Saturday, 27 April 2013


About a year ago I started taking UV-photos, mostly of flowers. I was fascinated by the UV-patterns of blossoms that are invisible to the human eye. However, these patterns are well known in literature at least since the 1970s. Additionally, there are many flowers that don't show any significant UV-reflection. 
Kevan et al. (2001) have pointed out, that UV-light contributes to the visual orientation of many species, including bees and other insects, but the importance is not fundamentally different from other wavelengths, e.g. blue and green light [1]. 

Bees and many other insects have three colour receptors in their eyes, similar to humans. However, the difference is that they do have a receptor sensitive to UV, while they are less sensitive to longer wavelengths that we see as red. In summary, their visible spectrum is shifted towards the shorter wavelengths (compared to ours). 

I’ve been thinking for a while how to best visualise the colours that bees see. It seems logical to me to combine the entire spectrum that their eyes can detect, which means near UV (~340-380 nm), blue (max. 440 nm) and green (max. 540 nm). Since we cannot see UV, I’ve “pushed” these wavelengths into the RGB colour space. So UV becomes blue, blue becomes green and green becomes red.

I’m planning to illustrate and explain this approach in more detail, but for now I just want to show some flowers in “human colours”, the UV image, and the simulated “bee colour”:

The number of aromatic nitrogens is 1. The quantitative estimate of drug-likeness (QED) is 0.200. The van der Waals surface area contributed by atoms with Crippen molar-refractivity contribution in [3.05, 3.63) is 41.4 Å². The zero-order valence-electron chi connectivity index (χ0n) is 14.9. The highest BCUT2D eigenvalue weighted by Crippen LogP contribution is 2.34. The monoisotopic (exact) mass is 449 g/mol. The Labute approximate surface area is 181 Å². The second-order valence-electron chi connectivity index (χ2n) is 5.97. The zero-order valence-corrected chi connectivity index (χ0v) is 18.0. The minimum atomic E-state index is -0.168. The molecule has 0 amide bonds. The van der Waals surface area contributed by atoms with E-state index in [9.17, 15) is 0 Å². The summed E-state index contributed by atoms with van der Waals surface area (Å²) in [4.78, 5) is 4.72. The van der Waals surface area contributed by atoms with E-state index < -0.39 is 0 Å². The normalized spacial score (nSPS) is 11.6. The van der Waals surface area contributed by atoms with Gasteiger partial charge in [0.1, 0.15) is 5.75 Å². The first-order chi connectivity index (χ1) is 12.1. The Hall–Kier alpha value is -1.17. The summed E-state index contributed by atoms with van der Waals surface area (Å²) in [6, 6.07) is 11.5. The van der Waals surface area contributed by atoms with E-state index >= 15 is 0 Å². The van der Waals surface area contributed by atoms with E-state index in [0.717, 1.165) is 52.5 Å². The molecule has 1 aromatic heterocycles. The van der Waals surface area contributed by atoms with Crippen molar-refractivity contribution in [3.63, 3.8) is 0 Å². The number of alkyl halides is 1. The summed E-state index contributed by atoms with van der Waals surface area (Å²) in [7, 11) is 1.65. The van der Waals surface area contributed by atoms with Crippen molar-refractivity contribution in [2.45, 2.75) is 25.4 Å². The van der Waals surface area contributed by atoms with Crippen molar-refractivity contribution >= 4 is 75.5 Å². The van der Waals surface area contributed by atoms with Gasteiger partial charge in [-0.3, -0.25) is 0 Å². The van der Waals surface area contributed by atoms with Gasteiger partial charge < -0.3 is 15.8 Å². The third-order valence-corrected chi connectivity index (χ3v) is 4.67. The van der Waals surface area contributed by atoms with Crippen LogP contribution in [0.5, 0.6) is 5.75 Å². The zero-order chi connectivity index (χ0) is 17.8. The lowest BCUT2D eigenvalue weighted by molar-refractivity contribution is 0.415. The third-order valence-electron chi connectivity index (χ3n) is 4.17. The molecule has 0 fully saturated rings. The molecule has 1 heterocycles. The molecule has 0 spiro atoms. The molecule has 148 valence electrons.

Let’s start with Common Daisy (Bellis perennis) that for our eyes has white petals and yellow pollen (that doesn’t reflect blue light):

The UV-image shows that the petals do reflect part of the UV-rays, although not as strongly as visible light. The pollen doesn’t really reflect UV-rays and is therefore UV-dark:

Now, let’s remove the original red channel and combine UV with blue and green and see the result:

The Lesser celandine (Ranunculus ficaria) is an example of a yellow blossom that seems more or less evenly yellow for our eyes (a bit darker in the middle):

However, it has a strong UV pattern, since the outer petals show a strong UV reflection, while the middle of the blossom doesn’t:

And here is the image if I push UV, blue and green into the RGB colour space. This bright bee-pink is the result of the UV (bee-blue) and green (bee-red) reflection:

As a last example for today let’s have a look at the blue flowers of the Grape Hyacinth (Muscari sp.). That’s how they appear to our eyes:

The UV-image shows that the flower does reflect some UV light:

The simulated bee-colour is a mixture of UV (bee-blue) with blue (bee-green) which results in bee-turquoise, while the entrance of the flower, that we see as white, turns into bee-yellow:

What I see when I browse through my images and compare the simulated bee-colours with the image in the human colour-spectrum is, that the bee-coloured flowers stand out more against the background. This makes sense for insect-pollinated plants, since they have undergone a co-evolution with their pollinators.

The primary goal of this blog is to get in touch with people with interest in this very special topic and to start a scientific and constructive discussion. So far, I haven’t found simulated bee-colours that look similar to mine. Therefore, I’m also very interested in hints about related work.

[1] Peter G. Kevan, Lars Chittka and Adrian G. Dyer: Limits to the Salience of Ultraviolet: Lessons from Colour Vision in Bees and Birds. The Journal of Experimental Biology 204, 2571–2580 (2001).

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